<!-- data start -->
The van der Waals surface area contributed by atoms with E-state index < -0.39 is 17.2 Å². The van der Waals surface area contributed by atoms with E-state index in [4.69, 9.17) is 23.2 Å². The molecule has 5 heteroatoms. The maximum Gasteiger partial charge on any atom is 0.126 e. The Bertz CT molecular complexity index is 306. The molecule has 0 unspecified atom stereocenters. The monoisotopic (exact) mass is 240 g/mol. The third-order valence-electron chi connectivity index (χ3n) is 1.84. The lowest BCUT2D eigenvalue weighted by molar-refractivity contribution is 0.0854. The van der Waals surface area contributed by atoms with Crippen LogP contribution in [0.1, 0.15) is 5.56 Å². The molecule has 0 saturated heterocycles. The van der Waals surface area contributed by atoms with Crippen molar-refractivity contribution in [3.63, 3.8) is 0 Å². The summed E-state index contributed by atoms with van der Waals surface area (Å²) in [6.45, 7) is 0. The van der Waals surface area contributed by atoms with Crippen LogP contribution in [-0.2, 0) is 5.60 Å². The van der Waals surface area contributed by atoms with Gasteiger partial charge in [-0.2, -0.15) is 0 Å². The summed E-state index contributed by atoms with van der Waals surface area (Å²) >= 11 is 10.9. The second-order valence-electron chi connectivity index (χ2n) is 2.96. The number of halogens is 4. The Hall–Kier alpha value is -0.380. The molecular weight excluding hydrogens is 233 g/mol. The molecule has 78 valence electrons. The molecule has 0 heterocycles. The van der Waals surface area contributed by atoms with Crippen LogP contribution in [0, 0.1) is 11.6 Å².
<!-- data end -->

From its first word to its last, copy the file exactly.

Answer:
The van der Waals surface area contributed by atoms with E-state index < -0.39 is 17.2 Å². The van der Waals surface area contributed by atoms with E-state index in [4.69, 9.17) is 23.2 Å². The molecule has 5 heteroatoms. The maximum Gasteiger partial charge on any atom is 0.126 e. The Bertz CT molecular complexity index is 306. The molecule has 0 unspecified atom stereocenters. The monoisotopic (exact) mass is 240 g/mol. The third-order valence-electron chi connectivity index (χ3n) is 1.84. The lowest BCUT2D eigenvalue weighted by molar-refractivity contribution is 0.0854. The van der Waals surface area contributed by atoms with Crippen LogP contribution in [0.1, 0.15) is 5.56 Å². The molecule has 0 saturated heterocycles. The van der Waals surface area contributed by atoms with Crippen molar-refractivity contribution in [3.63, 3.8) is 0 Å². The summed E-state index contributed by atoms with van der Waals surface area (Å²) in [6.45, 7) is 0. The van der Waals surface area contributed by atoms with Crippen LogP contribution in [-0.2, 0) is 5.60 Å². The van der Waals surface area contributed by atoms with Gasteiger partial charge in [-0.2, -0.15) is 0 Å². The summed E-state index contributed by atoms with van der Waals surface area (Å²) >= 11 is 10.9. The second-order valence-electron chi connectivity index (χ2n) is 2.96. The number of halogens is 4. The Hall–Kier alpha value is -0.380. The molecular weight excluding hydrogens is 233 g/mol. The molecule has 78 valence electrons. The molecule has 0 heterocycles. The van der Waals surface area contributed by atoms with Crippen LogP contribution in [0, 0.1) is 11.6 Å².